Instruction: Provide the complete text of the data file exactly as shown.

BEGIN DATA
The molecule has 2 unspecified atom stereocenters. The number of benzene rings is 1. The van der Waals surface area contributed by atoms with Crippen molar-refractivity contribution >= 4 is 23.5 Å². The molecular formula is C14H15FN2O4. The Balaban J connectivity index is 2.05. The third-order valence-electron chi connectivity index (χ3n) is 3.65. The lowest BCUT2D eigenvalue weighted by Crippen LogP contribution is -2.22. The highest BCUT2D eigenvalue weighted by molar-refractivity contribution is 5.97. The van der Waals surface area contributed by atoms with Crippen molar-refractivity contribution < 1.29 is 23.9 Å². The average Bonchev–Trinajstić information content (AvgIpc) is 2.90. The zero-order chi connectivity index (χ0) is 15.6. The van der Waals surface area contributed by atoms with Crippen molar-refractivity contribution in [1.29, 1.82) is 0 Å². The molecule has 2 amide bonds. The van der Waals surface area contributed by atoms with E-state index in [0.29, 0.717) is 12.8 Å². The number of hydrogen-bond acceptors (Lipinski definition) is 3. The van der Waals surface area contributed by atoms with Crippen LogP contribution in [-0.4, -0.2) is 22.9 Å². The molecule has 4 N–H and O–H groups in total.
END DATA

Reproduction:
The molecule has 2 unspecified atom stereocenters. The number of benzene rings is 1. The van der Waals surface area contributed by atoms with Crippen molar-refractivity contribution >= 4 is 23.5 Å². The molecular formula is C14H15FN2O4. The Balaban J connectivity index is 2.05. The third-order valence-electron chi connectivity index (χ3n) is 3.65. The lowest BCUT2D eigenvalue weighted by Crippen LogP contribution is -2.22. The highest BCUT2D eigenvalue weighted by molar-refractivity contribution is 5.97. The van der Waals surface area contributed by atoms with Crippen molar-refractivity contribution < 1.29 is 23.9 Å². The average Bonchev–Trinajstić information content (AvgIpc) is 2.90. The zero-order chi connectivity index (χ0) is 15.6. The van der Waals surface area contributed by atoms with Crippen molar-refractivity contribution in [1.29, 1.82) is 0 Å². The molecule has 2 amide bonds. The van der Waals surface area contributed by atoms with E-state index in [0.29, 0.717) is 12.8 Å². The number of hydrogen-bond acceptors (Lipinski definition) is 3. The van der Waals surface area contributed by atoms with Crippen LogP contribution in [-0.4, -0.2) is 22.9 Å². The molecule has 4 N–H and O–H groups in total.